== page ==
Niet te verwarren met Agada rabbijnse literatuur. De Haggada behandelt het verhaal van de Joodse slavernij in Egypte en de uittocht uit Egypte. Voor vele teksten bestaan bekende wijsjes soms meerderen. Tevens wordt in de haggada uitleg gegeven over de gerechten van de sederavond, waaronder het ongezuurde brood matze , een symbolisch bot van een lam gedenkende aan het paaslam dat tijdens de tempel werd geslacht , een ei, bittere kruiden maror , zoete charoset en wat groente karpas. Veel gebruiken in de haggada zijn speciaal bestemd voor kinderen aangezien volgens de kinderen centraal staan bij het doorgeven van de traditie.

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Main article: Passover Seder Kadeish blessings and the first cup of wine [ edit ] Kadeish is the Hebrew imperative form of Kiddush. The Kiddush is traditionally said by the father of the house, but all Seder participants participate by reciting the Kiddush and drinking at least a majority of a cup of wine. According to most traditions, no blessing is recited at this point in the Seder, unlike the blessing recited over the washing of the hands before eating bread.

However, followers of Rambam or the Gaon of Vilna do recite a blessing. Karpas[ edit ] Each participant dips a sprig of parsley or similar leafy green into either salt water Ashkenazi custom said to serve as a reminder of the tears shed by their enslaved ancestors , vinegar Sephardi custom or charoset older Sephardi custom; still common among Yemenite Jews.

The smaller piece is returned to its place between the other two matzot. Magid relating the Exodus [ edit ] The story of Passover, and the change from slavery to freedom is told. Participants declare in Aramaic an invitation to all who are hungry or needy to join in the Seder. Halakha requires that this invitation be repeated in the native language of the country. It is customary for the youngest child present to recite the four questions. In some families, this means that the requirement remains on an adult "child" until a grandchild of the family receives sufficient Jewish education to take on the responsibility.

If a person has no children capable of asking, the responsibility falls to the spouse, or another participant. Why is it that on all other nights during the year we eat either leavened bread or matza, but on this night we eat only matza? Why is it that on all other nights we eat all kinds of vegetables, but on this night we eat bitter herbs? Why is it that on all other nights we do not dip [our food] even once, but on this night we dip them twice?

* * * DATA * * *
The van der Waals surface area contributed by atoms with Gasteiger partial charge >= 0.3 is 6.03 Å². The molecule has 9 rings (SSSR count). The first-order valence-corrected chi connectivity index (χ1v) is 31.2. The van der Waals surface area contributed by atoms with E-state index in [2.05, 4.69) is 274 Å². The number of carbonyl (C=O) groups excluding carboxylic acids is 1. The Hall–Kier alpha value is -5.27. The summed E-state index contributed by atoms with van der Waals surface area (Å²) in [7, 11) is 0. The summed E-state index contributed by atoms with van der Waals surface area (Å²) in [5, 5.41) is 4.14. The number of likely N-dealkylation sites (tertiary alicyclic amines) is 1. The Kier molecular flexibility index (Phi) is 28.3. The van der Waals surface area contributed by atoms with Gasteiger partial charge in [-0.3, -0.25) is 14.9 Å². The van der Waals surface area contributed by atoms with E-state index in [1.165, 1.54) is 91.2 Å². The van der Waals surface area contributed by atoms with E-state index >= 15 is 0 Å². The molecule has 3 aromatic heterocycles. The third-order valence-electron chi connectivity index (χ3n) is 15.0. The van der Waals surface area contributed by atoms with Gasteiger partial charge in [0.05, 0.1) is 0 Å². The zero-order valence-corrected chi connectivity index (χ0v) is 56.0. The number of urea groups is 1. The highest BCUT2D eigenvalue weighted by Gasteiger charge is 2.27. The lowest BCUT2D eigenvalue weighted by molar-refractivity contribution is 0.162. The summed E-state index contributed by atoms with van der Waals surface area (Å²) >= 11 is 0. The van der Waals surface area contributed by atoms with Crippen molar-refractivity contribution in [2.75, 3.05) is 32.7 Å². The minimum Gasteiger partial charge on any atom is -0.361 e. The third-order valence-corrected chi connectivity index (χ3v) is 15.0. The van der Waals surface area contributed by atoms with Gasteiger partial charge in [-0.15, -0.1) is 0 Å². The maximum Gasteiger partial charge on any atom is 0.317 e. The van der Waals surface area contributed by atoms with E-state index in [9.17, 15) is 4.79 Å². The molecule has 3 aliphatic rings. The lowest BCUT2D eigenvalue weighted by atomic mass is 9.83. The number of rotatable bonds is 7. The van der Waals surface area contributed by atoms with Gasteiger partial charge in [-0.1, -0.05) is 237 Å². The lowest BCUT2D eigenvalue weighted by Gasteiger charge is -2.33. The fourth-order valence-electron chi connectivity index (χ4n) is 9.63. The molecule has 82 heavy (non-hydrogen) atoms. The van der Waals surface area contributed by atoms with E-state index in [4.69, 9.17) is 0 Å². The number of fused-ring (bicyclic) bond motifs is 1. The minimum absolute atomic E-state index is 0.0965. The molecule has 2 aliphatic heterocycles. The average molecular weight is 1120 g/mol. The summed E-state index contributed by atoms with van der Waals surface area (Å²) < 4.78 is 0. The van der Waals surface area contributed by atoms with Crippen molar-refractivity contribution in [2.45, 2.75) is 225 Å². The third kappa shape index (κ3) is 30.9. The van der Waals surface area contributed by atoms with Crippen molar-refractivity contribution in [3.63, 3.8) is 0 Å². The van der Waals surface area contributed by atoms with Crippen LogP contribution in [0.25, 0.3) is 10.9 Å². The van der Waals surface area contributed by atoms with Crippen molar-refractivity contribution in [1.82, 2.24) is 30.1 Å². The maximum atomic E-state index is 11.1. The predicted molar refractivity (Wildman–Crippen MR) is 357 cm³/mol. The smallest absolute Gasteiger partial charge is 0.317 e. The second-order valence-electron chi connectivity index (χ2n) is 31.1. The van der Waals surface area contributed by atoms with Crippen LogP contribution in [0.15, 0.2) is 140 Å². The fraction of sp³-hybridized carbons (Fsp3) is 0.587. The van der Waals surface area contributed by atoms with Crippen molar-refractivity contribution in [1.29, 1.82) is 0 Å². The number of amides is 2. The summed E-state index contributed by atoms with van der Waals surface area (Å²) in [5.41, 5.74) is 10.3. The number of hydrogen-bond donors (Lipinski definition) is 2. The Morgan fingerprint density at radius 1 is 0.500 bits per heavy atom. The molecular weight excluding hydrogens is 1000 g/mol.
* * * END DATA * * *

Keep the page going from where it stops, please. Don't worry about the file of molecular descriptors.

Why is it that on all other nights we dine either sitting upright or reclining, but on this night we all recline? The Four Sons[ edit ] The traditional Haggadah speaks of "four sons—one who is wise, one who is wicked, one who is simple, and one who does not know to ask". The Haggadah recommends answering each son according to his question, using one of the three verses in the Torah that refer to this exchange.

The wise son asks "What are the statutes, the testimonies, and the laws that God has commanded you to do? He is answered fully: You should reply to him with [all] the laws of pesach: one may not eat any dessert after the paschal sacrifice. The wicked son, who asks, "What is this service to you?

Therefore, he is rebuked by the explanation that "It is because God acted for my sake when I left Egypt. Where the four sons are illustrated in the Haggadah, this son has frequently been depicted as carrying weapons or wearing stylish contemporary fashions. The simple son, who asks, "What is this? The fifth child can represent the children of the Shoah who did not survive to ask a question [10] or represent Jews who have drifted so far from Jewish life that they do not participate in a Seder.

And the Egyptians dealt ill with us, and afflicted us, and laid upon us hard bondage. This telling describes the slavery of the Jewish people and their miraculous salvation by God.

At this part in the Seder, songs of praise are sung, including the song Dayenu , which proclaims that had God performed any single one of the many deeds performed for the Jewish people, it would have been enough to obligate us to give thanks.

After this is a declaration mandated by Rabban Gamliel of the reasons of the commandments concerning the Paschal lamb , Matzah , and Maror , with scriptural sources. Then follows a short prayer, and the recital of the first two psalms of Hallel which will be concluded after the meal. A long blessing is recited, and the second cup of wine is drunk. Rohtzah ritual washing of hands [ edit ] The ritual hand-washing is repeated, this time with all customs including a blessing.